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Consider a Riemannian manifold $M$, with a metric $g$. We can find univocally the Levi Civita connection $\nabla$ on $M$, and so a covariant derivative $D_t$ (associated to $\nabla$) along curves. A geodesic is a curve $\gamma$ such that $D_t\gamma'=0$, where $\gamma'$ is the "velocity vector field of $\gamma$ (along $\gamma$)". There is also another approach to geodesic that involves the calculus of variation, so one proves that geodesics are the lenght minimizing curves between two given points.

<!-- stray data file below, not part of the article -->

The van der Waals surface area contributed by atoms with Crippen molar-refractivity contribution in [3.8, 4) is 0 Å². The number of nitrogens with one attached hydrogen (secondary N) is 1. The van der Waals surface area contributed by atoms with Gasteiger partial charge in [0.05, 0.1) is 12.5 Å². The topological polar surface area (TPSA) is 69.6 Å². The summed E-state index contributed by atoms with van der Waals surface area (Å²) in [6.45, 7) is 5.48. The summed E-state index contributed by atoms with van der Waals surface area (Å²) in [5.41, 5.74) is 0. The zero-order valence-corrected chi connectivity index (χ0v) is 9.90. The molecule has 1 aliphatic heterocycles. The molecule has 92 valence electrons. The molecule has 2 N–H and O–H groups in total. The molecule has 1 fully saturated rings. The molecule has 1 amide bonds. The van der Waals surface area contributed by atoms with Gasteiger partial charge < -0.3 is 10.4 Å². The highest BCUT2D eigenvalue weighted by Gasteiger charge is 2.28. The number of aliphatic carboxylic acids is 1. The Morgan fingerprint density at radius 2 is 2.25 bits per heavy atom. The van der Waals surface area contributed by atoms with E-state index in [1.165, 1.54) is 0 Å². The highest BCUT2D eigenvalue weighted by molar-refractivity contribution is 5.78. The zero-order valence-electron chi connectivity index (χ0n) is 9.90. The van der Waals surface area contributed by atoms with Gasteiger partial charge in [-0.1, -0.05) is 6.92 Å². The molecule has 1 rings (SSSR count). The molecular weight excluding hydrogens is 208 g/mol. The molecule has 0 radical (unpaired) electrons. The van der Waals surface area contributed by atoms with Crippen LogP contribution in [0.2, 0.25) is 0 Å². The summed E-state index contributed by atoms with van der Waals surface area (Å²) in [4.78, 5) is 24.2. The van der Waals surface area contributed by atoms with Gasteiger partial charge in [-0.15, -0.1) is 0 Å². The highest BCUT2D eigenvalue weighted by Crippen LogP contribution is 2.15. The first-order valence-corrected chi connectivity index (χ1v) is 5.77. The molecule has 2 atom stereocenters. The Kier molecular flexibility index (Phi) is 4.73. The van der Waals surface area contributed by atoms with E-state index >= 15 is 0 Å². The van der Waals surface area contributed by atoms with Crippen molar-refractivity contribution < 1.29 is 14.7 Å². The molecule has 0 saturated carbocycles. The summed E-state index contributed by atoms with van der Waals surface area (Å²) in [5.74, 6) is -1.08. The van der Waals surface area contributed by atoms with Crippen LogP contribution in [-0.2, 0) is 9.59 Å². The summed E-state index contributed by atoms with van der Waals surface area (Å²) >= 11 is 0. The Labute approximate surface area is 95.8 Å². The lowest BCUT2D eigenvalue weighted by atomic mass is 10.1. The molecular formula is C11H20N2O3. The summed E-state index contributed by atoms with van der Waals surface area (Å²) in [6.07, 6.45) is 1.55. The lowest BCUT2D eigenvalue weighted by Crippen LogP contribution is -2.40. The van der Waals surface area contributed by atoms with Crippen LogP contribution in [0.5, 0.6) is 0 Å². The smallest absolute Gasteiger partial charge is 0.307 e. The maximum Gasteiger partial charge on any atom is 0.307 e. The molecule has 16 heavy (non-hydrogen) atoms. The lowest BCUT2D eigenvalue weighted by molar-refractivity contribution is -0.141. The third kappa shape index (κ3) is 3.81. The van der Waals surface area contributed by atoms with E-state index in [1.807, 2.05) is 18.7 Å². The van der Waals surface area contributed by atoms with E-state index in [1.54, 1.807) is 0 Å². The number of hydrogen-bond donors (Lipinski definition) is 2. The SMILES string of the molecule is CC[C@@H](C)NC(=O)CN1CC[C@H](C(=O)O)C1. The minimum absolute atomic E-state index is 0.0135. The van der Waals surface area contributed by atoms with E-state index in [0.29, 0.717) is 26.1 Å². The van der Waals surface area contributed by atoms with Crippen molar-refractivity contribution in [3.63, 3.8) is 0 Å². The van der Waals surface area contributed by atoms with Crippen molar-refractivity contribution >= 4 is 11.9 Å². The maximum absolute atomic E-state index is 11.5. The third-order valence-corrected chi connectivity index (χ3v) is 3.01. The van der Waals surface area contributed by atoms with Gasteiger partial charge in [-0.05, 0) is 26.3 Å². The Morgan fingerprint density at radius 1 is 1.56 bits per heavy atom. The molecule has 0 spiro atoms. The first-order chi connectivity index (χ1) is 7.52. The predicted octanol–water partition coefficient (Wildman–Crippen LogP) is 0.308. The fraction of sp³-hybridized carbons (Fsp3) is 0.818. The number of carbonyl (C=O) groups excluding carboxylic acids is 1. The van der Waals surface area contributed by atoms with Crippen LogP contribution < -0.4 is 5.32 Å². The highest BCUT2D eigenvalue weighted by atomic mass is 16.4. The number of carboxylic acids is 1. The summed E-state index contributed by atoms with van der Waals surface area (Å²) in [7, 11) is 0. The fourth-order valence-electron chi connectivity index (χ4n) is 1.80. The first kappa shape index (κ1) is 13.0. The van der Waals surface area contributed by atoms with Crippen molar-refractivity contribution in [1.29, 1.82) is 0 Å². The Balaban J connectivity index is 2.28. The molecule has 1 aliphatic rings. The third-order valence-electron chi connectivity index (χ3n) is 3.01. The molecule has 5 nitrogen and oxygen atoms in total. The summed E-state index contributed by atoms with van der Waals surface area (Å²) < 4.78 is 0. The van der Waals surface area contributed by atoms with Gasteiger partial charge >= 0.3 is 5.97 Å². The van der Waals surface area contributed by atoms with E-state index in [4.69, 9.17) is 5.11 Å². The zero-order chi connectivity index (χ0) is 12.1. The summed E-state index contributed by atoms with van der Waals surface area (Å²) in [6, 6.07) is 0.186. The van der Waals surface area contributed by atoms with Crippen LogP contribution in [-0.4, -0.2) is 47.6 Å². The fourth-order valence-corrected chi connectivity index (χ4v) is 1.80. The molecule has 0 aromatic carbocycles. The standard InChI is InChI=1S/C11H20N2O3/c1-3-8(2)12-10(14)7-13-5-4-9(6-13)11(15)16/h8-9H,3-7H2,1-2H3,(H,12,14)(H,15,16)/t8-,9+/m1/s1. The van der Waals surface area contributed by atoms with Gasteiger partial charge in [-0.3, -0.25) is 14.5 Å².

On a pseudo-Riemannian Manifold $N$ with a pseudo-metric $h$, a geodesic can also be a lenght maximizing curve, so what is the physical importance of these kind of geodesics? For example in special relativity, being a geodesic, mean that the curve is crossed with the largest "proper time" (i.e. the time measured by a clock co-moving...). It means that a particle follows a geodesic if it has the lowest speed; this is a bit strange and seems to be the opposite of the naive concept of "straightest path"!

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